Teacher Training Diaries: Learning & Practice.

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Well I made it! I survived my first seven weeks as a trainee teacher. It was a long slog of training, learning and observing. I have had training sessions on Mathematics, Science, English and different types of assessment. I have started my first university module ‘Raising the Achievement of Children’ and had half the autumn term to get to know the children in my home school.

Now, the real work begins! It’s half term now but when I go back I will begin teaching a full class of 5 and 6 year old’s. Starting with six lessons a week, working up to fifteen by the fourth week, yikes! I feel like this part of my teacher training journey is ‘learning and practice.’ Taking everything I have learnt so far and putting it into practice.

I know you have to teach to become a teacher but the thought of teaching a full class, on my own, makes my palms sweat! I know that once I start doing it, teaching will become second nature to me but it’s the anticipation, the worry about what may go wrong that keeps me up at night. I’m not the only one that feels this way. There are twelve other people in my school direct cohort and they all have the same anxieties.

The teacher training course is going to step up a gear as I will have to juggle writing lesson plans, teaching lessons, keeping my files up to date, writing university assignments and pre-reading and tasks for training days. I’m trying to keep a work/life balance the best I can because if I am going to make it through this training year, I need to learn to take a break and have some time for myself.

When I go back after this break, I will be in my home school for four whole weeks and then I will be returning to the old routine of three days in school and two in university and training. Hopefully in my next post I will be more confident in my ability to teach and will have many stories to tell about the lessons I have taught. I will be reflecting on what went well and what I still need to work on, as that’s what being on this journey is all about, the ups and downs of what it takes to become a fully qualified primary school teacher.

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The Best Resources For Teachers & TA’s.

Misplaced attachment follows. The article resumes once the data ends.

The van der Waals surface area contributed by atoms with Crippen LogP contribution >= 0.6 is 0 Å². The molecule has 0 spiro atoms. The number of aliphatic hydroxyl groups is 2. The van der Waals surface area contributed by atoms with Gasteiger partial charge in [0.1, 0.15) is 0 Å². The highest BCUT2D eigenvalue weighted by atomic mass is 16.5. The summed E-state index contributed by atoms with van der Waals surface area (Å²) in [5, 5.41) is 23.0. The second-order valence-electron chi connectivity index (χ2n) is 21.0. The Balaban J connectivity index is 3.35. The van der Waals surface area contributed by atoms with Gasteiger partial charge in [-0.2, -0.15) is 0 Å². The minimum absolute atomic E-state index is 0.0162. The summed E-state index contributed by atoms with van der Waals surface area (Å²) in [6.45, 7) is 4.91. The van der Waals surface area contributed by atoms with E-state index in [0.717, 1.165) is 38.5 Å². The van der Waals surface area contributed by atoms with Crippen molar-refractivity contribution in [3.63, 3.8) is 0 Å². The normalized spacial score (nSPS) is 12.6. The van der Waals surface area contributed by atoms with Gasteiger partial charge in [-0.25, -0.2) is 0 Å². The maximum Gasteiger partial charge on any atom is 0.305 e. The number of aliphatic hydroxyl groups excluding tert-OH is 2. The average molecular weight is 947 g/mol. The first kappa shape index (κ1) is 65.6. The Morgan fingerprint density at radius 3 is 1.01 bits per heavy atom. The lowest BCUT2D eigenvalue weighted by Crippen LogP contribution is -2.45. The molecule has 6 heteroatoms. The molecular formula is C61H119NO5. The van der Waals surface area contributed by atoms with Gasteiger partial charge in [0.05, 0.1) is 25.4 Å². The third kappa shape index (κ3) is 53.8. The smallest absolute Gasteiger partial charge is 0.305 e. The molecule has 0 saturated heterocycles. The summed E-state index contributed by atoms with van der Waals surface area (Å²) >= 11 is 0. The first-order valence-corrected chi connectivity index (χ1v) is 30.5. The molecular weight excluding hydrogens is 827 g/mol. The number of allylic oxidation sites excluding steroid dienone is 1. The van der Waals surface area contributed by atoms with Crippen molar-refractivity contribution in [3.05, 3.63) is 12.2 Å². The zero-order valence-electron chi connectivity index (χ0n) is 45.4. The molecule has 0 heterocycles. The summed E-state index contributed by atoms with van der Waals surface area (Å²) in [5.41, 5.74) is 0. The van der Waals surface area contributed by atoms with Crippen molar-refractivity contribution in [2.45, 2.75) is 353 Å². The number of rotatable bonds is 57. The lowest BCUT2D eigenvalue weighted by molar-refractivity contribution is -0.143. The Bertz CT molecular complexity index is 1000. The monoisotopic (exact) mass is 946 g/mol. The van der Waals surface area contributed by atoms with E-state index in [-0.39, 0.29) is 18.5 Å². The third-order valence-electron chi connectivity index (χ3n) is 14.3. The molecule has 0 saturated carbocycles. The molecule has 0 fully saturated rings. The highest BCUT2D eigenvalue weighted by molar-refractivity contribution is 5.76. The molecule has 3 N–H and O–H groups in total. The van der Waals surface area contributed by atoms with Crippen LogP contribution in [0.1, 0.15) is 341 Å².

Teaching Resources, Primary Resources, Twinkl, Primary School Resources

Twinkl is one of the best places to find teaching resources. Some of the lesson plans, resources and worksheets are free but it’s definitely worth purchasing a premium account with your school.

There are a variety of primary resources for EYFS, KS1, KS2 and EAL. Secondary resources for KS3, KS4 and SEN. Another great thing about Twinkl is that it is universal, providing resources for England, Australia, New Zealand, Ireland, Wales, USA and Canada.

Twinkl also has many support communities on Facebook, a place where you can get answers from thousands of other Teachers and Teaching Assistant’s.

www.twinkl.co.uk

 

Sparklebox is another great place to find resources for class. The amazing thing about Sparklebox is that it is all free to download!

Whether it be topic worksheets, maths or literacy activities or signs and labels to brighten up your classroom, Sparklebox has some good resources to chose from.

 

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Primary resources is another free website to download worksheets, signs and labels and activities for various topics such as Literacy, Numeracy, Science and ICT.

There are lots of powerpoint presentations that can be used as lesson plans. The website also categorizes the content into year groups, so you can find the perfect fit for whichever class you are teaching.

 

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TES is a wonderful community for teachers, you can find plenty of free lesson plans, assessments and activities by age range and curriculum subject. Similar to twinkl, you can buy resources and there are a a variety of different licenses.

 

 

 

‘Lucy’ Film Review

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Lucy is a heart-pounding action packed thriller with eccentric possibilities. 

Luc Besson’s latest film Lucy has been compared to Limitless, a previous film starring Bradley Cooper but the thriller explores further fictional realms. The plot begins with the main character Lucy played by Scarlett Johansson, a student living in Taiwan. Her latest boyfriend Richard tricks her into delivering a case to a group of business men in a fancy hotel. In a matter of minutes Lucy is thrown into a mess of blood, drugs and crime when she and three other men are used as drug mules to transport a mystery drug CPH4 to different countries.

After being kicked in the stomach where the drugs are stored Lucy experiences the devastating effects of the drug leaking into her body. The sub-plot centres around Professor Samuel Norman played by Morgan Freeman, who’s area of academic expertise surrounds brain activity and cerebral capacity. The plot switches between the action of  Lucy discovering her abilities and Professor Samuel Norman talking about what would happen if humans could use more than 10% of their brains.

When the characters collide the fast paced plot soars and the mind blowing blend of science and fiction creates an exciting  film experience. The words that really stood out to me during the film were ‘Without time we don’t exist.’ This profound sentence captivates the entire meaning of the film and makes you wonder if we actually exist at all. There are very few films that leave a lasting effect on the viewer, Lucy is one of those films. It is a gem, the best film I have seen this year and if you love science fiction, action or thrillers you will definitely love this film.

Five stars *****